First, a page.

Welcome to my blog

I was born in Guernsey (but now live in Brittany) and our main industry was growing tomatoes although that industry has now virtually disappeared. Growing tomatoes to a Guernseyman is like wine to a Frenchman, it's in our blood! I do not profess to be an expert, but I have picked up a few tips and techniques which work for me.
PLEASE NOTE due to ill health I have not kept up with this blog, however there is still a lot of information to look at from over the past few years. I will add the odd new post but some videos are missing from old post, I will re-create these one day.


Friday, 21 March 2014

Slug Beer Traps

Well it didn't take long for the slugs to find my newly planted courgette and eat the head off, hopefully a shoot will grow so I should be able to save this plant which I had potted up ready to re-plant in the garden in a few weeks.
I have put some slug pellets down in the poly-tunnel in anticipation, but obviously that didn't deter the little blighter. I have now added a few 'Beer Traps' which might catch a few slugs that seem to be attracted to the taste of beer. There are a plenty of commercial traps on the market, but why pay! A jam jar or a deep lid seems to do the job, although I understand some traps are designed so they can't climb back out. 


 Other ways to deter slugs and snails from WikiHow

Plant other plants that deter slugs. Certain plants push slugs away from them, either because the slugs hate the texture or taste of the plants. Plants like swiss chard, ginger, garlic, chives, mint, red cabbage, chicory and foxglove will keep your garden clear of slugs. Plant these in a barrier around the entirety of your garden, or keep them around each individual plant. You can also choose to mix the leaves of these plants into the soil as a type of mulch, as well.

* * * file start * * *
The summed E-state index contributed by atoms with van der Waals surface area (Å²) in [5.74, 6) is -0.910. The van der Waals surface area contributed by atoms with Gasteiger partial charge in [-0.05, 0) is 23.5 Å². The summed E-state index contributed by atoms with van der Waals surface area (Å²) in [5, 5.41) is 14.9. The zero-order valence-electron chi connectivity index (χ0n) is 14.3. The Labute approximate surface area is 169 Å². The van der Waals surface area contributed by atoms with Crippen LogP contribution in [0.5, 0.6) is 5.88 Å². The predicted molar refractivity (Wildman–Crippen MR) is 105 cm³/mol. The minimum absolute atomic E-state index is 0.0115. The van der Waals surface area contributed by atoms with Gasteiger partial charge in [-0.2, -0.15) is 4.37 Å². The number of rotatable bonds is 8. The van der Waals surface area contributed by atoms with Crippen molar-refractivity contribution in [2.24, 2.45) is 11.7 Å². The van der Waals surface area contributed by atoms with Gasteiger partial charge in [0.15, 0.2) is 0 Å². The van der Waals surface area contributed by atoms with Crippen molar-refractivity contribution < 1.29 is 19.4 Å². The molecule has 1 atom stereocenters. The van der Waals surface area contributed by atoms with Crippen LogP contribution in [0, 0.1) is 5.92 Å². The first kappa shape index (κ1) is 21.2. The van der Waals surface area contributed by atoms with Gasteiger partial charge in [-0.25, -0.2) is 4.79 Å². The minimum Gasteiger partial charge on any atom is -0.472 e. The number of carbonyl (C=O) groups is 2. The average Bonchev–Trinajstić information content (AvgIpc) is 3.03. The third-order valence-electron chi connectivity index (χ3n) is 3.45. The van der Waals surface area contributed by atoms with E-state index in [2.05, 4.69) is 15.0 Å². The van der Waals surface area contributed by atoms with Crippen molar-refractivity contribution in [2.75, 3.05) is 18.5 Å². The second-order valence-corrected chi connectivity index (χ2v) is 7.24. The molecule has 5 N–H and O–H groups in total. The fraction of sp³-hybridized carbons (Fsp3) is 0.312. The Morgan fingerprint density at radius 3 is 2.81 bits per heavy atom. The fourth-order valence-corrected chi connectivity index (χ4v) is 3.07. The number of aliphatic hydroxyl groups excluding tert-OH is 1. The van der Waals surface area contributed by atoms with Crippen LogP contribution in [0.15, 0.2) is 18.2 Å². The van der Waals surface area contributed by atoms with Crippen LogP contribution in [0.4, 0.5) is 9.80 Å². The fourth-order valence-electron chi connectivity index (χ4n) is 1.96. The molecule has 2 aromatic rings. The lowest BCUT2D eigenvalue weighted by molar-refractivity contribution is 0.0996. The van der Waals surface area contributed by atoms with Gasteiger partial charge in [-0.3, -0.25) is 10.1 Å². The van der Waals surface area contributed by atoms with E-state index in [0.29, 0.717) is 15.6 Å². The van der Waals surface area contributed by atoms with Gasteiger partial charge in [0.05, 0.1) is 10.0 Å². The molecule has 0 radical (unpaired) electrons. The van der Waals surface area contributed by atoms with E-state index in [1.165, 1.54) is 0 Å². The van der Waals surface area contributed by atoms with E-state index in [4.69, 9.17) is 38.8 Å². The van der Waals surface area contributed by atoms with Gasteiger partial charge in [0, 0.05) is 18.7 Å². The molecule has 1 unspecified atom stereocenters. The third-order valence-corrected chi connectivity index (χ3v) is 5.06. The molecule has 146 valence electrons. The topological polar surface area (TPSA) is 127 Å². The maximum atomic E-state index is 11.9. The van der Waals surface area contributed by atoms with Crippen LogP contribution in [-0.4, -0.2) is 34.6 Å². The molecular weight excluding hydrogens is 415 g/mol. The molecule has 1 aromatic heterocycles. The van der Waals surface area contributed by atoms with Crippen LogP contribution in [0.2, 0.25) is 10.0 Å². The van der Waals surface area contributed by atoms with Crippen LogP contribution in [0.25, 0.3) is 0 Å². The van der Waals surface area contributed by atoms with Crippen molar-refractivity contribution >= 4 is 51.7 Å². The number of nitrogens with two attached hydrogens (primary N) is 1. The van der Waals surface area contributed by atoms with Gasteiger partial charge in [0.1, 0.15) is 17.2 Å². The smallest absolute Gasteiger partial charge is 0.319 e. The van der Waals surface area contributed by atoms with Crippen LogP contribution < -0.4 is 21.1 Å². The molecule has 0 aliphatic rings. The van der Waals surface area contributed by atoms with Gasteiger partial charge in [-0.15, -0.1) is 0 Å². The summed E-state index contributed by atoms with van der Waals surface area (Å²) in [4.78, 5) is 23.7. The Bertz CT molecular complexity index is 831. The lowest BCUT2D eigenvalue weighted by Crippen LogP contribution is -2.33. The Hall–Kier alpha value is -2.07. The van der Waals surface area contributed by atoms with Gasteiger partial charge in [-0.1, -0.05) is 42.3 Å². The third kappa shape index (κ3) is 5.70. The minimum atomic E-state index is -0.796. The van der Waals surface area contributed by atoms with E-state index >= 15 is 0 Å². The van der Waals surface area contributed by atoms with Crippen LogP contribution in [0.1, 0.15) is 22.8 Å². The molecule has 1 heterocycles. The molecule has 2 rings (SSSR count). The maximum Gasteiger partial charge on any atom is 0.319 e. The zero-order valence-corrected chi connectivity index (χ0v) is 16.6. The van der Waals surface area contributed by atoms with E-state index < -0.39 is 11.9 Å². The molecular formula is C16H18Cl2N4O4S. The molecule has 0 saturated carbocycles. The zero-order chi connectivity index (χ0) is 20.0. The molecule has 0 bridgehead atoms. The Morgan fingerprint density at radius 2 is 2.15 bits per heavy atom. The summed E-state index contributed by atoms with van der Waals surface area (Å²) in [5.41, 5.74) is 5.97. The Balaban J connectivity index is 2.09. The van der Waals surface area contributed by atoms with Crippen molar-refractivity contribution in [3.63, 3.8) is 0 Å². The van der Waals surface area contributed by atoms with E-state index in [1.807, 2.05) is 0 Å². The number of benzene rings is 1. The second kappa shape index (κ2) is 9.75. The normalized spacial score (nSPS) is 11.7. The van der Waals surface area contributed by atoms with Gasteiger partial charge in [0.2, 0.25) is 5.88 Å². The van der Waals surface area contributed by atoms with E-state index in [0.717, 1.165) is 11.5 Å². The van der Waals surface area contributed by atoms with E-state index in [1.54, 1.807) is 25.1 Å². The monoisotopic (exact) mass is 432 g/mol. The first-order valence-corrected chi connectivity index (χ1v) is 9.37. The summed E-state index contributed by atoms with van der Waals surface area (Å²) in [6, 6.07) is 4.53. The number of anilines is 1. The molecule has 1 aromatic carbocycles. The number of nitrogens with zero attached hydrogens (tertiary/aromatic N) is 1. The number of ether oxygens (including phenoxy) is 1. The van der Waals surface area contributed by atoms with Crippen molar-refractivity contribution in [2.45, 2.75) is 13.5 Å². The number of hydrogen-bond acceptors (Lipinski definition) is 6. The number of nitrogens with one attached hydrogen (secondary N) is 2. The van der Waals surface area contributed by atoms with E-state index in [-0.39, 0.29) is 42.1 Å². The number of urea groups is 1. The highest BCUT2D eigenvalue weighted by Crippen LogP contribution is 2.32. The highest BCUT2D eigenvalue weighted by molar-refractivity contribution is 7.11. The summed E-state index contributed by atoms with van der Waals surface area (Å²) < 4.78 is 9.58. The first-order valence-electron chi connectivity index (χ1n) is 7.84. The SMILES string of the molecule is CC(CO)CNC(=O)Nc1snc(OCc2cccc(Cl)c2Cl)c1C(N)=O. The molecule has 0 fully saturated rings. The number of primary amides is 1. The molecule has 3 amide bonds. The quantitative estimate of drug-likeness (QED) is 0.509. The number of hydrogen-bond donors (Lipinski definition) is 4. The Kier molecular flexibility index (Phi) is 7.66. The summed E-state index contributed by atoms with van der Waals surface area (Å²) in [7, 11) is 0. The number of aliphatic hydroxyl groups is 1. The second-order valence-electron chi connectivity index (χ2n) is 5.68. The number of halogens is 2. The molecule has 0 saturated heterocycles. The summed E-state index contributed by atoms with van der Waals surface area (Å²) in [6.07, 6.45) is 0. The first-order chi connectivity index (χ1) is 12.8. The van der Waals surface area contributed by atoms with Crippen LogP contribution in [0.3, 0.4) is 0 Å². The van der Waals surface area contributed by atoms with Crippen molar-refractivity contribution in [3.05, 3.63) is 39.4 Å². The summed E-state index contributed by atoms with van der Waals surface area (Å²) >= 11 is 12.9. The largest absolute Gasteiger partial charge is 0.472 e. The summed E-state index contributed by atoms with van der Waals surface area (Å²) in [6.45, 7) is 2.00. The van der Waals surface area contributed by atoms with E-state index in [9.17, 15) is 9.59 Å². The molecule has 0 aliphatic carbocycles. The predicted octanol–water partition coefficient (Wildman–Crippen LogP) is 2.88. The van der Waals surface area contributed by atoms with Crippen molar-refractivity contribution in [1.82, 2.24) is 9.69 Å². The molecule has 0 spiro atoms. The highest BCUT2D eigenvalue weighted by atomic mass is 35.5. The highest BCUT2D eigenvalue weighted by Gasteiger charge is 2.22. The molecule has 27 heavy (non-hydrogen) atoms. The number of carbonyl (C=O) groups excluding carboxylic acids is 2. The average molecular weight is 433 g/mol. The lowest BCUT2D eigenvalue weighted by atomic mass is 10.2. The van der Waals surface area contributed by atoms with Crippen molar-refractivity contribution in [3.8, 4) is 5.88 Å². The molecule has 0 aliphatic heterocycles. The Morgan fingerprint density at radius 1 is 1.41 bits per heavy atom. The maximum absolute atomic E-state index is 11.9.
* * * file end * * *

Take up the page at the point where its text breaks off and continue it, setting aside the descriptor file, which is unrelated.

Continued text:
Beers traps work well


 A honey and yeast trap. The same concept as the beer trap, slugs are highly attracted to the combination of honey and yeast. Boil a cup of water with equal parts of honey and yeast (the proportions don’t really matter), and then allow the mixture to cool. Dig a hole in your garden near where the slugs are the worst, and bury a cup or bowl with steep sides up to the rim. Fill the container about 80% of the way with your honey yeast mixture, and allow it to set overnight. By the morning, the container should be full of drowned slugs.
Salt. Spread salt on the surface where they are crawling around and they will dry up. However, if you plan to use the soil to grow plants in, salt can very easily ruin the soil for plants. Use this around the base of potted plants on a porch, or place a barrier on the soil prior to spreading the salt in order to protect the integrity of the soil.

Create a pine-needle mulch. Dried out pine needles are like sharp little slug daggers, and will stab the slugs who try to pass over them. Collect the pine needles from the trees in your yard after they fall, or visit a local gardening centre to pick some up. Spread these in a thick blanket around your plants to keep out the slugs. Keep in mind that pine needles are highly acidic, so you may have to mix some lime into the soil to balance it out.

 Make a copper strip barrier. It isn’t known entirely why copper works so well to deter slugs, it’s theorized that the copper reacts electrostatically with the slug or snail slime. Regardless, it does work. Purchase strips of copper wide enough that the slugs can’t bridge it with their bodies. Place these in a barricade around your plants. While these are expensive, they are also a good alternative for protecting small areas or individual plants; try gluing them to the edges of your pots to keep out the slugs.

Make a pet food trap. Another strange attraction for slugs is that of cat food or dog food. The pet food won’t kill them, but it will lure them into a confined area which makes them easier to dispose of. Grab a tin (disposable) pie pan, and cut out little ‘doors’ from the metal rim. Place the tin upside down in your garden so that the slugs have access to the ‘doors’, and put some dry dog or cat food underneath. After several hours, you should be able to find multiple snails making refuge under the tin. Scoop them up and toss them out, and then re-set the trap for the next batch of unsuspecting gastropods.

Please let me know if you have any other ideas to deal with slugs and snails.


2 comments:

  1. Slugs are the bain of my life! Nearly everything I plant gets decimated. Difficult to treat them without resorting to pellets. Grrrrrr!

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  2. I sympathize, slugs are the bain of my life. There are trillions of them on Matron's allotment. Just one big on-going battle.

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